Yes, Nice Guys Do Get Honored


When the National Conference decided to honor Walt Disney Studios Chairman Joe Roth at its 33rd annual Humanitarian Award dinner Thursday, they picked a winner. For starters, Roth is considered one of Hollywood's good guys.

"He's one of the nicest guys I ever met," said producer Frank Marshall, who would probably feel that way even if he and his wife, Kathleen Kennedy, didn't have a first-look deal at Disney. "He's easygoing, down-to-earth, has time for everybody. You call him and he takes your call--which is unusual."

"He's a truly wonderful man, a real man of his word and a man of honor," said Jim Wiatt, president of the ICM agency. "I think this is a dinner everyone in this room actually wants to be at. I'm happy to be here," he added, "even if I am missing 'Friends.' " (ICM is the packaging agent for the series.)

"Joe is such a terrific human being he really deserves this honor," said Michael Ovitz, Roth's former agent and now Disney boss. "He's an incredible guy to work with."

As a bonus, the human relations organization (formerly known as the National Conference of Christians and Jews) dedicated to fighting bias, bigotry and racism got Michael Eisner and Ovitz in the package. The two Disney chiefs shared duties as dinner chairmen. Disney alone bought eight tables at $5,000 each, which helped to turn the event into the group's most profitable dinner, with a take of $1.3 million.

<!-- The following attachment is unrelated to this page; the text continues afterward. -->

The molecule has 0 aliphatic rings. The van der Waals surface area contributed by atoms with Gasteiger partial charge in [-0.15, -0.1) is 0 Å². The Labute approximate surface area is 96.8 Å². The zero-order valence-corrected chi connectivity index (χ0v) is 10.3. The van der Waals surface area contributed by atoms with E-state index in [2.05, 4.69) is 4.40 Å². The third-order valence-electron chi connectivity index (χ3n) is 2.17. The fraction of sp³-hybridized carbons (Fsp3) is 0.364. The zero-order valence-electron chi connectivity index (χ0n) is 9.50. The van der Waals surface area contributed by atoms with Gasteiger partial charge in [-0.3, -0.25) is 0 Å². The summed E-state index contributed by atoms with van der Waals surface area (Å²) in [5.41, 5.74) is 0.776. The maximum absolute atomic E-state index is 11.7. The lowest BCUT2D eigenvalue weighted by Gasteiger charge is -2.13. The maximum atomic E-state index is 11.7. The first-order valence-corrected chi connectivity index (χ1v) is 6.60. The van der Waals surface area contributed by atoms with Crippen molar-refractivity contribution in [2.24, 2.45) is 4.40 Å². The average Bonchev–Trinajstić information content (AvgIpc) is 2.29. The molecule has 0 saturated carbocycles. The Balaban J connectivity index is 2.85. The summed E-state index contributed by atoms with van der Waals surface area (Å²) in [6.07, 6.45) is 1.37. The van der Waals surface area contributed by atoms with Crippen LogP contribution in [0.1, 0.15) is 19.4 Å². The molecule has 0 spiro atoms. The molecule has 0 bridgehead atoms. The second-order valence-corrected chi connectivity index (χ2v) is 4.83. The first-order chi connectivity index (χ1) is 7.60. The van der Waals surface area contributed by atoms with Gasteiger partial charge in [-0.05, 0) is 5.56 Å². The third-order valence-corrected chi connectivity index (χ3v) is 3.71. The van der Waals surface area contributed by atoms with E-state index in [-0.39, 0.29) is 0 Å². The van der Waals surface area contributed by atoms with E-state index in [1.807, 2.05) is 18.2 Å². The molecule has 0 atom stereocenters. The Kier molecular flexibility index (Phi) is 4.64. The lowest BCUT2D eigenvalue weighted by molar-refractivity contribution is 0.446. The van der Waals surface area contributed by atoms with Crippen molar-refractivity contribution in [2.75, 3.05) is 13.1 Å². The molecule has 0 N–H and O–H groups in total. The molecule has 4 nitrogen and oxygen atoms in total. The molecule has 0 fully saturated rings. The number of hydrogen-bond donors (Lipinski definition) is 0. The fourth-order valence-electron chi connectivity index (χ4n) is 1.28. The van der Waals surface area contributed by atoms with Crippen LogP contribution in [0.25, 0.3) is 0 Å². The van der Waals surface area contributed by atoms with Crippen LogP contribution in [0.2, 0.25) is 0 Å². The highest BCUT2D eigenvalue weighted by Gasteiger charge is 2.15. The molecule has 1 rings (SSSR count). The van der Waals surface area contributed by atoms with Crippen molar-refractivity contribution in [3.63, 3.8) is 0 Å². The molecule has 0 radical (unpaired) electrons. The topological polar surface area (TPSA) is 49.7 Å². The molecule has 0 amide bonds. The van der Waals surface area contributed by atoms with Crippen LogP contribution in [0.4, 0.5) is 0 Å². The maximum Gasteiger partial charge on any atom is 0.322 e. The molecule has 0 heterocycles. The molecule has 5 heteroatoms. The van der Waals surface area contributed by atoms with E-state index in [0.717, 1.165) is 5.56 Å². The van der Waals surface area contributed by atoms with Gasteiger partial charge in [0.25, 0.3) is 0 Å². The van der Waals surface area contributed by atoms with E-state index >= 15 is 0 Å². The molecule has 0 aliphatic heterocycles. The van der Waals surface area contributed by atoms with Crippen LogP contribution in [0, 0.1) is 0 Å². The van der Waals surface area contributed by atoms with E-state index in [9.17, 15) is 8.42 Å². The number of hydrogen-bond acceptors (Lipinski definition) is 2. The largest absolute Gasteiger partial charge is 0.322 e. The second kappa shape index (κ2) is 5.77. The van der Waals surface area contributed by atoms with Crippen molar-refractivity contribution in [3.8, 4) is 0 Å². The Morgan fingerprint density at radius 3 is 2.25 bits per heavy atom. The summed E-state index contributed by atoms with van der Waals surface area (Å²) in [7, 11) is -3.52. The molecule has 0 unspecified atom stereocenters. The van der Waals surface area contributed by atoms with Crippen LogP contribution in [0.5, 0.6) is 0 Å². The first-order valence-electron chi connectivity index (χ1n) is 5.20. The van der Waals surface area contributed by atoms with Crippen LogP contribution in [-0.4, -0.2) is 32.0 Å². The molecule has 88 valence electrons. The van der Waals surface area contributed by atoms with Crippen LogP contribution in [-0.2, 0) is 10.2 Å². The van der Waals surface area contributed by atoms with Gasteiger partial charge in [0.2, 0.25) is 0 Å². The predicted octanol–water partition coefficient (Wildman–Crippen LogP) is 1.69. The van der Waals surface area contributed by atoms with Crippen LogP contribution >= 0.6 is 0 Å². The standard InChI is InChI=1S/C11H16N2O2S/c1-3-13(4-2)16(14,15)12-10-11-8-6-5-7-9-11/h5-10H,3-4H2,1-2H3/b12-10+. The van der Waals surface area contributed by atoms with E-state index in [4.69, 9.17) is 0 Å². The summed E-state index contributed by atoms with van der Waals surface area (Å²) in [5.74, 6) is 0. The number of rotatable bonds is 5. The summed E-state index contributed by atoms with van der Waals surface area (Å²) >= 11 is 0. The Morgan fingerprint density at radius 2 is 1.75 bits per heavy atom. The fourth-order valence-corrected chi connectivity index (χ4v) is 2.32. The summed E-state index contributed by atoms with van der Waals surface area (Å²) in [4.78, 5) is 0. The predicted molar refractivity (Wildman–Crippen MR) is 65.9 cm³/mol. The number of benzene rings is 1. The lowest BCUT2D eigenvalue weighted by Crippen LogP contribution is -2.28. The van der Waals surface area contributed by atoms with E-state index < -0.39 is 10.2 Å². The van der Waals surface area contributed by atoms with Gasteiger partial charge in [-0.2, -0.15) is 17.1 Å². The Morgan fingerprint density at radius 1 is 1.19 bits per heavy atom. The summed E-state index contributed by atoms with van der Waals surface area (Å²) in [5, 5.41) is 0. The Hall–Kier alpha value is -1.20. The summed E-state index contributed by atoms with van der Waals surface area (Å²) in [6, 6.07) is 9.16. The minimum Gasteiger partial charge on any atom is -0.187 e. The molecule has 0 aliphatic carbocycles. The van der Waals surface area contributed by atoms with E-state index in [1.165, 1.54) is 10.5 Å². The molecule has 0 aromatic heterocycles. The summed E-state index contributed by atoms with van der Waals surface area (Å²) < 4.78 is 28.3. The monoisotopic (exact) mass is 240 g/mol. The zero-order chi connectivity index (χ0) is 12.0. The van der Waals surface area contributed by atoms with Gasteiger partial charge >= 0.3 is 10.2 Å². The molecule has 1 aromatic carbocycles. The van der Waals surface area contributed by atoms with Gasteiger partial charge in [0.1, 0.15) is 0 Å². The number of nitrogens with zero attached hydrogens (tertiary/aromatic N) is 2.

With Disney's "Home Improvement" star, Tim Allen, acting as a fearlessly irreverent emcee, the Who's Who of Hollywood rainmakers--including Jerry Bruckheimer, Andrew Vajna, Tom Sherak, Jake Bloom, Michael Mann, Bob Daly, and Capital Cities / ABC executives Robert Iger and Jamie Tarses--probably heard enough Eisner / Ovitz jokes to last a lifetime.

Allen even took aim at the religious nature of the event: "We've decided to do a special 'Home Improvement' in which 'Tool Time' will be renamed 'Shul Time.' "

A Natalie Cole mini-concert was followed by a video sendup of Roth that only a studio like Disney could muster, a "special edition" of "Siskel & Ebert" with cameos by Tom Hanks, Robin Williams, Mel Gibson, Peter Jennings, Denzel Washington, Julia Roberts, Sharon Stone and Oprah Winfrey.

As for the humble Roth, he reinforced his nice-guy image, going so far as to even thank the orchestra. He also took the opportunity to challenge his fellow makers of movies, television and music not to appeal to "people's basest instincts" with racial and ethnic stereotypes.

"We have an overwhelming effect on people," Roth said. "Please, let's not add to the noise--let's resist temptation."

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